The man's answer, if candidly examined, will I imagine appear reasonable, as founded on the eternal principle of justice and equity, that punishments should be proportioned to offences; and the judge's reply brutal and unreasonable, though the writer “wishes all judges to carry it with them whenever they go the circuit, and to bear it in their minds as containing a wise reason for all the penal statutes, which they are called upon to put in execution. It at once illustrates," says he, “the true grounds and reasons of all capital punishments whatsoever, namely, that every man's property, as well as his life, may be held sacred and inviolate.” Is there then no difference in value between property and life? If I think it right, that the crime of murder should be punished with death, not only as an equal punishment of the crime, but to prevent other murders, does it follow that I must approve of inflicting the same punishment for a little invasion on my property by theft ? If I am not myself so barbarous, so bloody-minded and revengeful, as to VOL. II.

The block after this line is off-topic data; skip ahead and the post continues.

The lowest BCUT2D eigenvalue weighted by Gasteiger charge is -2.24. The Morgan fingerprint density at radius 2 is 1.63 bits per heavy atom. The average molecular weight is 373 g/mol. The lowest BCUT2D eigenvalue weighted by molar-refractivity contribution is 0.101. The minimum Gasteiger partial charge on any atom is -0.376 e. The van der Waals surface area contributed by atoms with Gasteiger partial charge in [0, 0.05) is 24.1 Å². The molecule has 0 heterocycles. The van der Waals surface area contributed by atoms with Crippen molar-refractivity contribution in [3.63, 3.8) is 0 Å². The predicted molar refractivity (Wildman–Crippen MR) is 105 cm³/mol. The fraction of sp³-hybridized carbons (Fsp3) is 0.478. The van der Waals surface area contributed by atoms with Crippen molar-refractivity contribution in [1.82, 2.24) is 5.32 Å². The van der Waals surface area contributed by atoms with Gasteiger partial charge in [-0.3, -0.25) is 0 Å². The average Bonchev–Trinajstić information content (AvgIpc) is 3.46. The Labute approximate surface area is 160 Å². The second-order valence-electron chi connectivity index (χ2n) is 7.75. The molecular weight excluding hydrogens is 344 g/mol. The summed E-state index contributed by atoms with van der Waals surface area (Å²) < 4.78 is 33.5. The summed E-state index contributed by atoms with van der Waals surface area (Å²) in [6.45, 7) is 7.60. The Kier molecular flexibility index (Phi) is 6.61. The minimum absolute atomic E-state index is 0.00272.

kill a fellow-creature for stealing from me fourteen shillings and threepence, how can I approve of a law that does it ? Montesquieu, who was himself a judge, endeavours to impress other maxims. He must have known what humane judges feel on such occasions, and what the effects of those feelings; and, so far from thinking that severe and excessive punishments prevent crimes, he asserts, as quoted by our French writer, that
L'atrocité des loix en empêche l'exécution.
Lorsque la peine est sans mesure, on est souvent obligé de lui préférer l'impunité.
La cause de tous les relâchemens vient de l'impunité des crimes, et non de la modération des peines.” *
It is said by those who know Europe generally, that there are more thefts committed and punished annually in England, than in all the other nations put together. If this be so, there must be a cause or causes for such depravity in your common people. May not one be the deficiency of justice and morality in your national government, manifested in your oppressive conduct to your subjects, and unjust wars on your neighbours ? View the long-persisted in, unjust monopolizing treatment of Ireland at length acknowledged ? View the plundering government exercised by your merchants in the Indies; the confiscating war made upon the American colonies; and, to say nothing of those upon France and Spain, view the late war upon Holland, which was seen by impartial Europe in no other light than that of a war of rapine and pillage ; the hopes of an immense and easy prey being its only
* “ The atrocity of laws prevents their being executed.
* When the punishment is excessive, it is often found necessary to prefer impunity.
“ The cause of all the violations of the laws comes from the impunity of crimes, and not from the moderation of the penalties."